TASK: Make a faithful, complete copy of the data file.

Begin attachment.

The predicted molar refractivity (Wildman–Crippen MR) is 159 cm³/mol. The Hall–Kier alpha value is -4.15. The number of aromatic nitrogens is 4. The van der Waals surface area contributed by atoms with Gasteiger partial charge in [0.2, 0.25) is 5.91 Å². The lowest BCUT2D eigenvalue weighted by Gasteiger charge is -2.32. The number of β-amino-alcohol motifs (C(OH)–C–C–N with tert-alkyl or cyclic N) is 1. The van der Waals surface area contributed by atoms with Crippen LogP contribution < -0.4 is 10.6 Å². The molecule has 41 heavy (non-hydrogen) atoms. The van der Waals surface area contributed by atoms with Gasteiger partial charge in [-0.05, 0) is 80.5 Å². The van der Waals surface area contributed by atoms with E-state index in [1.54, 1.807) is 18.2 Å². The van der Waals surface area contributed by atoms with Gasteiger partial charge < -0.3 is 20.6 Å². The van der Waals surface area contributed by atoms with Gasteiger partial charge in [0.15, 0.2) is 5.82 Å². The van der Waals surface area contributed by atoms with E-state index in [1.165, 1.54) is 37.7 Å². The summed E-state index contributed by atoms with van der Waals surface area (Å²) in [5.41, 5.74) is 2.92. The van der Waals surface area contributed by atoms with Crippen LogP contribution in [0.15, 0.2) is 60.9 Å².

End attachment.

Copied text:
The predicted molar refractivity (Wildman–Crippen MR) is 159 cm³/mol. The Hall–Kier alpha value is -4.15. The number of aromatic nitrogens is 4. The van der Waals surface area contributed by atoms with Gasteiger partial charge in [0.2, 0.25) is 5.91 Å². The lowest BCUT2D eigenvalue weighted by Gasteiger charge is -2.32. The number of β-amino-alcohol motifs (C(OH)–C–C–N with tert-alkyl or cyclic N) is 1. The van der Waals surface area contributed by atoms with Crippen LogP contribution < -0.4 is 10.6 Å². The molecule has 41 heavy (non-hydrogen) atoms. The van der Waals surface area contributed by atoms with Gasteiger partial charge in [-0.05, 0) is 80.5 Å². The van der Waals surface area contributed by atoms with E-state index in [1.54, 1.807) is 18.2 Å². The van der Waals surface area contributed by atoms with Gasteiger partial charge < -0.3 is 20.6 Å². The van der Waals surface area contributed by atoms with Gasteiger partial charge in [0.15, 0.2) is 5.82 Å². The van der Waals surface area contributed by atoms with E-state index in [1.165, 1.54) is 37.7 Å². The summed E-state index contributed by atoms with van der Waals surface area (Å²) in [5.41, 5.74) is 2.92. The van der Waals surface area contributed by atoms with Crippen LogP contribution in [0.15, 0.2) is 60.9 Å².